I originally read both books because the author has a non-traditional viewpoint on copyright issues, and was willing to experiment by freely releasing his novels while also selling "dead tree" versions in book stores. The experiment for him was a success; he sold thousands of copies in the real world, and his books were also able to reach many more people online than they ever would have been able to in bookstores alone. I know that I probably wouldn't have randomly bought either book from a bookstore, but I read them online and am now considering purchasing them for real.

I feel that this is the sort of model that needs to be adopted by people who produce content (literature, music, movies) in the modern world. Piracy will continue despite the best attempts of many smart people. By embracing the Internet as a distribution medium, content producers can reach a greater population (unbounded by geography, financial status or age) and as such have the potential to generate a larger customer base for their work. Sure, many people will consume their work without compensating the artist, but without the Internet, most of those people would not have consumed the work at all. And for most artists, creating the art for the delight of their fans is more important than the money. Similarly, appreciative fans will recognize the importance of compensating the artist for their work and will do so accordingly. If they don't then the artist will assume their art was not accepted and be forced to pursue other work to make ends meet. Supply and demand style.

Cory Doctorow released his book under a Creative Commons licence permitting non-commercial redistribution of his work by any party in any format so long as the original freedoms are unrestricted and he is acknowledged as the author. By not restricting himself (or his publisher - the very progressive TOR books) to be the sole distribution point for his work, he does not have to absorb all of the costs associated with the distribution. However since the licence requires his name as author be preserved, he has the potential to gain customers indirectly. Currently, most artists can not afford the costs associated with content distribution and as such attempt to sign on with the appropriate organization (book publishers, the RIAA, the MPAA). The ensuing oligopoly in each medium is unhealthy for the continued advancement of art since the organizations have the power to enforce what is popular by selectively restricting/promoting the distribution of certain works (for example - why was Britney Spears popular? Because she got air time on the radio because the RIAA felt they could make money off of her. Not because someone felt she made good music). The Internet gives the oppourtunity for an artist to be their own distributer and promoter, and as such eliminates the need for the oligopolists. Costs can come down and art from anywhere in the world can be accessible to all. That seems like a good thing to me.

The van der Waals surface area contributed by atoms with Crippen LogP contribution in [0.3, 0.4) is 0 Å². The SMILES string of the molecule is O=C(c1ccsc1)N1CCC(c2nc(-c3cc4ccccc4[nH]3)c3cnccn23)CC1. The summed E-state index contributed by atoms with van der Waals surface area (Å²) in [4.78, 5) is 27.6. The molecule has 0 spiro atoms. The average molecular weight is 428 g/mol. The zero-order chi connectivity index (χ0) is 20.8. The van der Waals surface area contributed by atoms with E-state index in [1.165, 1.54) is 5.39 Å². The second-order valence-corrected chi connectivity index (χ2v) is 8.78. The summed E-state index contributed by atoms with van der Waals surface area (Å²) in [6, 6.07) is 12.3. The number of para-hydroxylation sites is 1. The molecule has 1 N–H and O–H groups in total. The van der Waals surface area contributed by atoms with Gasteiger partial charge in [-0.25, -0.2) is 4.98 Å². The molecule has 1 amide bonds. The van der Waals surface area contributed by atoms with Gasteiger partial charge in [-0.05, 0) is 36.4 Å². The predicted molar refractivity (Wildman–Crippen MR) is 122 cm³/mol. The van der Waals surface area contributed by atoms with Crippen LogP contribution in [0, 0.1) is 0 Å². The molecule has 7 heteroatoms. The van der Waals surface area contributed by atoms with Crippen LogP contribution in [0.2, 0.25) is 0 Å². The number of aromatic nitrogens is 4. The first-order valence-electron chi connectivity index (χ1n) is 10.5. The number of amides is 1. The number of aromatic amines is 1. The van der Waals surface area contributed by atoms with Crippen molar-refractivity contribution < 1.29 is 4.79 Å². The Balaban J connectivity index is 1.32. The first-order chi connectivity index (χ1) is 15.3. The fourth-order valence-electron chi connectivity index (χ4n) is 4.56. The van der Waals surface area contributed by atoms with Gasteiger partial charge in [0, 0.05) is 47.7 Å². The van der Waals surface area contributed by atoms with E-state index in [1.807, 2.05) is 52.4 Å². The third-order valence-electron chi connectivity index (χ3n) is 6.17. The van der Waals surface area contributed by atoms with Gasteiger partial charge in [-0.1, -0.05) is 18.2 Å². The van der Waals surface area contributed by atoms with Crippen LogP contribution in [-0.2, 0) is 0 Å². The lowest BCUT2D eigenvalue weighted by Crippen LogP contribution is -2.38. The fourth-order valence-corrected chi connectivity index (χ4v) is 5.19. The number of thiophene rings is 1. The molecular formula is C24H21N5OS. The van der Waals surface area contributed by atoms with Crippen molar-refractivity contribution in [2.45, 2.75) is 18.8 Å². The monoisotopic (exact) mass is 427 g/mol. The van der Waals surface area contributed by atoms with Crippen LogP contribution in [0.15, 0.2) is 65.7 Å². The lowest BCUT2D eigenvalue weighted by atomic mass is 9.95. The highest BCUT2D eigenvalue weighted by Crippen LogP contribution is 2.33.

Ranting is fun, I should do it more often. Just as a counter point to everything I have said, a lot of these ideas depend on the decency of common human beings, something which can be questionable from time to time. Its kinda communist even, and everyone knows that didn't turn out.

Anyway, read Cory Doctorow's books if you like Sci-Fi (or if you don't, they're free remember, you don't have anything to lose) and if you like them, consider buying them. If you arn't interested in owning a "dead tree" edition, he also recommends buying a copy and donating it to a local library or second hand book store.

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Look, its March! I have updates in February that you might not have seen because I posted on the 29th, which is barely a day at all.

2004-02 | 2004-04